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Licensed gun owners say they’re no threat to public safety

Bill C-21 amendments propose banning hunting, sporting rifles
Recent amendments to Bill C-21 propose banning large numbers of hunting and sporting rifles. Photo courtesy Sebastian Pociecha/unsplash

The Courtenay and District Fish and Game Protective Association says proposed changes to federal gun legislation are misaligned and unprecedented in terms of gun ownership and private property rights. Recent amendments to Bill C-21 propose banning large numbers of hunting and sporting rifles. If the bill passes, the association worries that club memberships will decline.

“This is a multi-billion dollar seizure of property, is what they’re talking about,” club member Glenn Prior said.

He notes that two issues are at play: a handgun transfer (sales) ban and an amendment to prohibit many centre fire semi-automatics. Under the transfer ban, a gun owner who dies would not be able to will the gun because government intends to curb the increase in handgun numbers in Canada.

“OK, so stop the import, we don’t make them in Canada,” Prior said. “Stopping me from selling one to you…what does that have to do with crime? We probably have the most stringent (gun ownership) rules in the world. There’s no emphasis on the real problem, which is the gangs.”

Courtenay-Alberni MP Gord Johns addressed Bill C-21 Friday in Parliament. He criticized the Liberals for promising to keep people safe from gun violence, then making a last-second amendment that would hurt rural and coastal communities.

“This bill was supposed to protect people, not go after hunters, farmers or Indigenous peoples,” Johns said in the House of Commons. “Will the prime minister listen to the outpour of concerns and clean up his mess?”

Jaime Battiste, Liberal Parliamentary Secretary to the Minister of Crown-Indigenous Relations, said C-21’s intent is to ban handguns and assault weapons such as AR-15s, “full stop.” He acknowledges some confusion and concerns about the bill, but said the Standing Committee on Public Safety and National Security will get it right.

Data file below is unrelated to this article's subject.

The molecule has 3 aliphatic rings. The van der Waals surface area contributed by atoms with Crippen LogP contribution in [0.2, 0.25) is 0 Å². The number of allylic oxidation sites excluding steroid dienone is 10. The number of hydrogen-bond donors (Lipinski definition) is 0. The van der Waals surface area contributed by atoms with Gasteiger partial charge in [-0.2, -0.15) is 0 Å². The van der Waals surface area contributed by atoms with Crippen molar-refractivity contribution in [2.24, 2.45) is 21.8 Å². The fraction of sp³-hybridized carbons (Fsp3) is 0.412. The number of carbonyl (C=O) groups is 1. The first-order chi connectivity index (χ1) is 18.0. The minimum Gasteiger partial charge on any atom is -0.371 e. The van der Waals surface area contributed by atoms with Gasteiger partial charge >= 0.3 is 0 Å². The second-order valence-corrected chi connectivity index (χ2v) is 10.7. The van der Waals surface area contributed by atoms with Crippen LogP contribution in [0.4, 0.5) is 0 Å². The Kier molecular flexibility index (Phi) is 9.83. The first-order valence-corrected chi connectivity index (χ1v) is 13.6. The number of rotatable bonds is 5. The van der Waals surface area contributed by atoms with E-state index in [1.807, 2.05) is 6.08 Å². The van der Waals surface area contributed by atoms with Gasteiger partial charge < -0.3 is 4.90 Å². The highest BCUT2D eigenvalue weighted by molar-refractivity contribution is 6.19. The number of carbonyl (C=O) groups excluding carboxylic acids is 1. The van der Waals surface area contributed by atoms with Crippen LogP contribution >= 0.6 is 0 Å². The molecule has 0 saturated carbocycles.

“We will always respect Indigenous hunters and their right to pass on that knowledge to their children, like I plan to pass on to my son,” Battiste said.

Johns has discussed the issue with many individuals — and with fish and game clubs in the Comox Valley and Parksville — who don’t see a reason to have a handgun in a crowded city, or military-style assault firearms in communities or near schools. However, he said the Liberals expanded the bill at the last minute without the NDP’s knowledge or consent.

“The goal of the legislation was to get dangerous handguns off of our streets, but not criminalize hunters, farmers and/or Indigenous peoples,” Johns said in an interview. “We won’t support amendments to the bill that ban (guns) primarily used for hunting or protecting farm animals from predators, and that don’t respect treaty rights. There’s time for the government to get it right.”

Johns said that Canada ranks fifth out of 23 countries in the OECD (Organization for Economic Cooperation and Development) for age-adjusted gun mortality. Canada’s firearm mortality rate is eight times that of the United Kingdom and Japan, and about three times that of Australia and the Netherlands — countries where strict gun control legislation exists.

Bill C-21 follows on the Order-In-Council (OIC) imposed in May 2020 to ban assault-style firearms. The bill broadens “red flag” and “yellow flag” laws to protect women from gender-based violence and allow for temporary suspension of licences while eligibility is determined. It also increases the maximum penalty for firearms trafficking.

The bill, which has received second reading in parliament, must pass the Senate before it can become law. Courtenay Fish and Game encourages people to communicate their concerns and objections in writing to senators, MPs and to Marco Mendicino, Canada’s Minister of Public Safety.

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